Gladys Sui Bun Young, my mother, was born on November 28, 1917, at home at 1071 A’ala Street bordering A’ala Park and across the river from Chinatown. Gladys was one of six girls born into the Young family. In their growing up years, I imagine they often played on A’ala Street in front of their building. Today, this part of the street, between Beretania and King Streets, is no more (see the old map below), but sometimes I get the feeling that the spirits of the people who used to live there are still there.
This Chinese theatre (photo below) on A’ala Street, a few doors down from where little Gladys lived, was built in 1920.
Below is a picture of two kids standing in front of the theatre. The original caption says that these were two little boys, but I wondered if the kid on the left could be a girl, perhaps one of the Young girls. See the enlargement of the two kids.
Gladys grew up to be a beautiful lady. The picture below was taken in 1940.
The picture below was taken in 1966 when Gladys saw me off at the airport.
Gladys Young passed away in 1974. I married in 1979 and had a daughter in 1982.
A few years ago, a condominium was built across the street from A’ala Park. My daughter, Gladys’s granddaughter, who had since grown up, bought a unit there. The first time I went to see it, I looked down at the scene below and told her, “Look below. See there? Somewhere, on a spot in A’ala Park, is where your grandma, your popo, was born in 1917 — at home. That used to be part of A’ala Street, but now it’s part of the park.”
A few nights ago, my wife, daughter, and I attended an Okinawan club dinner at the Okinawan Center in Waipio. The piano player played a few Okinawan songs beautifullly. One was “Tiinsugu Nu Hana.” I thought it sounded so much like the one below, which I had heard on YouTube.
I told my daughter that this was “Tinsugu Nu Hana,” a simple Okinawa song about filial piety. The song title means “The Balsam Flowers,” a warabe uta. Okinawan children squeezed the sap from balsam flowers to stain their fingernails. The lyrics of the song are Confucian teachings:
Just as my fingernails are stained with the pigment from balsam flowers,
my heart is painted with the teachings of my parents.
Although the stars in the sky are countable,
the teachings of my parents are not.
Just as ships that run in the night are guided to safety by the North star,
I am guided by my parents who gave birth to me and watch over me.
There’s no point in possessing magnificent jewelry if you don’t maintain it;
people who maintain their bodies will live life wonderfully.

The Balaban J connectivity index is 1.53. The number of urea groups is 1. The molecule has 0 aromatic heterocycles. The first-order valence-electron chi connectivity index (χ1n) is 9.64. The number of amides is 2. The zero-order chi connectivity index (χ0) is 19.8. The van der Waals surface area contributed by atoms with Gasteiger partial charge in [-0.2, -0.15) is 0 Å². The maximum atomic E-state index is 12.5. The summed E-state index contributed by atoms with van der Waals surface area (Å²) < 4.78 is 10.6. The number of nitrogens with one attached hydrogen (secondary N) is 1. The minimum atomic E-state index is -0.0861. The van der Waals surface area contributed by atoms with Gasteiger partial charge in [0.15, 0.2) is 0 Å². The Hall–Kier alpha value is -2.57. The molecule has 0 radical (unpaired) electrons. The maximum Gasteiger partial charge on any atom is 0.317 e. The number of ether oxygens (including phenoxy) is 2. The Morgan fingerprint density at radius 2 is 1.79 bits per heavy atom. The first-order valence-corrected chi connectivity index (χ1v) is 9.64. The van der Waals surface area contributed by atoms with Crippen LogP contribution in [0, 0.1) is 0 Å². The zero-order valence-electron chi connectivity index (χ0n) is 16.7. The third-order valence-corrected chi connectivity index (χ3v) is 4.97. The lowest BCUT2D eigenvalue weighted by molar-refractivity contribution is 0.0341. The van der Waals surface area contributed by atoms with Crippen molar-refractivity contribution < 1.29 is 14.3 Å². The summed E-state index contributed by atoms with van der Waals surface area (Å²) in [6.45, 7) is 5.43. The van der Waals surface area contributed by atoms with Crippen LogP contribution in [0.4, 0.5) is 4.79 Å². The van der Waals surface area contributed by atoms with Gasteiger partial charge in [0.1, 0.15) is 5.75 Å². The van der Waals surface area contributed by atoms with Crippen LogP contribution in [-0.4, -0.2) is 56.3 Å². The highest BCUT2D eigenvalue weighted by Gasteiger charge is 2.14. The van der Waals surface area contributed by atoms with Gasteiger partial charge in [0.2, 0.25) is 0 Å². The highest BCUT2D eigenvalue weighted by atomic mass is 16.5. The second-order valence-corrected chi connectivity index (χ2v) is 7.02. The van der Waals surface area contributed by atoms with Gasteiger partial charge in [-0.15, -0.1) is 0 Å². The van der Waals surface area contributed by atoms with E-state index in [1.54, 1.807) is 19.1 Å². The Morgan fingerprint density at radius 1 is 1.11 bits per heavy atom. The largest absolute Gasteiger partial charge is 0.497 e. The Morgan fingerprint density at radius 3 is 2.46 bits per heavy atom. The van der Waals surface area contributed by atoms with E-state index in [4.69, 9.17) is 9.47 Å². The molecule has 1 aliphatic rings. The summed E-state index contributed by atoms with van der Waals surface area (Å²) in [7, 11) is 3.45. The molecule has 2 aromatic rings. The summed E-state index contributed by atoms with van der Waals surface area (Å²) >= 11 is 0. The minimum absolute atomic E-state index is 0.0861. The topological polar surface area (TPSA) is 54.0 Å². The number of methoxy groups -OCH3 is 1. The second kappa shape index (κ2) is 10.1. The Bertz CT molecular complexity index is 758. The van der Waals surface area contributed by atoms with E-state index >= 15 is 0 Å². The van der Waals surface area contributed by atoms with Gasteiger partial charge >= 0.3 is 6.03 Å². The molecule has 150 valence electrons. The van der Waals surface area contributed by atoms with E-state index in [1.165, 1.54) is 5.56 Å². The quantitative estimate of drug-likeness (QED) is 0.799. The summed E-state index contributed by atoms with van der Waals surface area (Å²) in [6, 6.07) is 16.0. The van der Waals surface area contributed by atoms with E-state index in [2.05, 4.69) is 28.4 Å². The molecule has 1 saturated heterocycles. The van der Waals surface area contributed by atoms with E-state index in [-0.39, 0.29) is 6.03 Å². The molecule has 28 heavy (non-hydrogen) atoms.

The desires of the person who lives sincerely will always run true
and as a result she will prosper.
You can do anything if you try, but you can’t if you don’t.
Turning to my daughter, I said, “When I first heard this song by Rimi Natsukawa, I thought of Baba, your Okinawan great-grandmother [picture above]. She has been gone for over 40 years now, but I still think of her often.”
“It’s a pretty song, Dad.”
“You think you can play it?”
“I like the song. I’ll try.”
At home the next day, she listened to the piano version of the song on YouTube and started figuring the song out on her electric piano.
On a day in 1924 on A’ala Street, a little girl named Gladys Young was playing with her sisters in front of their home. She stopped as she thought she heard a piano playing somewhere.
“Do you hear that?” she asked her sisters.
One sister replied, “Hear what?”
“A piano playing.”
“I hear nothing.”
“There it is again. It is there. Up there.” Gladys pointed to what seemed like a passing cloud. “I have to go see.”
The sister yelled back, “Don’t go far. Mom and Dad will be very angry.”
As she walked toward King Street, the impression of a tall building flickered on and off. The closer she got to the flickering image, the more pronounced and steady it became. Then it became real. The beautiful piano music became more distinct. It came from one of the apartments.
Gladys found herself inside the apartment, standing in the doorway of a bedroom. She knew it was her granddaughter playing the piano. She stood there just watching and listening.
Her granddaughter crinkled her eyebrows. She had the sensation that someone was watching from behind. It was a strange, warm feeling. She turned around to look but saw no one.
She turned back to the piano, closed her eyes for a second, opened them, and took a deep breath. She then played “Tinsugu Nu Hana” again. This time with feeling and confidence. She and the piano felt like one.
With her eyes on the keys, she whispered, “Popo, this is for you.”
Gladys Sui Bun Young stood in the doorway with a smile and tears in her eyes. She whispered back, “Thank you, my granddaughter.”